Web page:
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Media Consumption Writing Life

Today in random ranty observations

1. Overheard: “That isn’t an isolation bubble. That is foam. Foam is full of holes.” Evocative. Except for the part where it’s true for most people and thus an underestimated source of risk.

2. There is a difference between rationalizing denial and accepting mitigated risks. I’m having a hard time articulating that difference, but I’m certain it exists.

3. OMFG enough of accusing people who get covid of “letting down their guard.” Stop with the judgy moral superiority nonsense. JUST STOP. Look. Precautions are not magic. Exposure happens. All of us will eventually face down this virus armed only with our immune systems. It’s inevitable. No one likes to think about that, but it’s been true since the moment this virus escaped Wuhan. You can be careful and cautious and still catch Covid. Illness isn’t a mark of moral deficiency or personal failure. It can’t be overcome by having a pure heart or warded off by Doing All The Right Things. Sitting up on a high horse and sneering at the sick is pride headed for a fall.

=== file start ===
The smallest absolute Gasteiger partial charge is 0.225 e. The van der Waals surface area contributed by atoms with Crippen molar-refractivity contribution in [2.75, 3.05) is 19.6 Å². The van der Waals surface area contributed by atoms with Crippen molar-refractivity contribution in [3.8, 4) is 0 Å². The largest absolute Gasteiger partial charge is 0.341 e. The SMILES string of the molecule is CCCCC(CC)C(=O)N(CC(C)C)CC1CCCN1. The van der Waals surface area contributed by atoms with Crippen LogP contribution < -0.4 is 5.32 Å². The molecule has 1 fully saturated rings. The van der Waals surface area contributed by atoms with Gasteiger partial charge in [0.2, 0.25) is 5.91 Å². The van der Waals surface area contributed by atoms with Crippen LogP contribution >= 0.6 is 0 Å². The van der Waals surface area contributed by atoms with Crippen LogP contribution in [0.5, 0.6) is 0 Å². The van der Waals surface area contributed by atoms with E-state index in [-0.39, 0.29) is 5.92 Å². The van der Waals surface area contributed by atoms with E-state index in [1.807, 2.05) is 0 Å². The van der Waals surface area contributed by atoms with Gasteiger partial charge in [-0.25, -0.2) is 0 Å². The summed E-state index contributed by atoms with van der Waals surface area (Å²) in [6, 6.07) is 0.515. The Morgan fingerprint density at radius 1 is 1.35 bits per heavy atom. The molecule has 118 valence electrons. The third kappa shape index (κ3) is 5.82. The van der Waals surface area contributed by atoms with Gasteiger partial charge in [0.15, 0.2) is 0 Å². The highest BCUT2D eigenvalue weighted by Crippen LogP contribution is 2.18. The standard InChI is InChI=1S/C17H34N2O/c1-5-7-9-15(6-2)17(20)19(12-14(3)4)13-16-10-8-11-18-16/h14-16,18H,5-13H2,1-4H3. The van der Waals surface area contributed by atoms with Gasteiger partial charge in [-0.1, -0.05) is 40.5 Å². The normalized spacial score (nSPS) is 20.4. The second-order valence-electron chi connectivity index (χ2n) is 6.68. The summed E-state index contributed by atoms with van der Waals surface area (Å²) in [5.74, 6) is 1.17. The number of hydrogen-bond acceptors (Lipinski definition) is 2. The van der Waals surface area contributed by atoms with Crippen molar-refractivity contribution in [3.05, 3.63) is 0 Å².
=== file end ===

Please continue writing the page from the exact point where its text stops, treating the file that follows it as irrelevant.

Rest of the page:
4. BUT WAIT. I’m equally annoyed with the other type of magical thinking, the kind that makes people think they somehow earn a free pass from environmental dangers as a reward for good behavior. I’m really tired of actively risky behavior being excused because people are “tired of taking precautions.”

FFS, does no one ever engage in analysis by analogy anymore? Every winter I get hella tired of putting on a heavy fucking coat and other extra layers of outer protection to keep from freezing. But I rarely say, “I am so tired of wearing a coat, I’ll go without.” Rarely, but not never. I weigh the risk of freezing against the potential for frostbite or death and act accordingly. Short trip to the trashcan when the temp’s in the teens? I might run barefoot w/o a jacket. Hour walk outside when it’s -10 degrees? NOPE.

This is called risk evaluation and mitigation.

Here’s another one. Every time I drive a car and come to a red light, it’s an annoyance and an aggravation and I get VERY tired of the delays to my travel. BUT I NEVER GET TO SAY, “I’M TIRED OF STOPPING AT RED LIGHTS, I’LL JUST BUZZ THROUGH THIS ONE INTERSECTION.”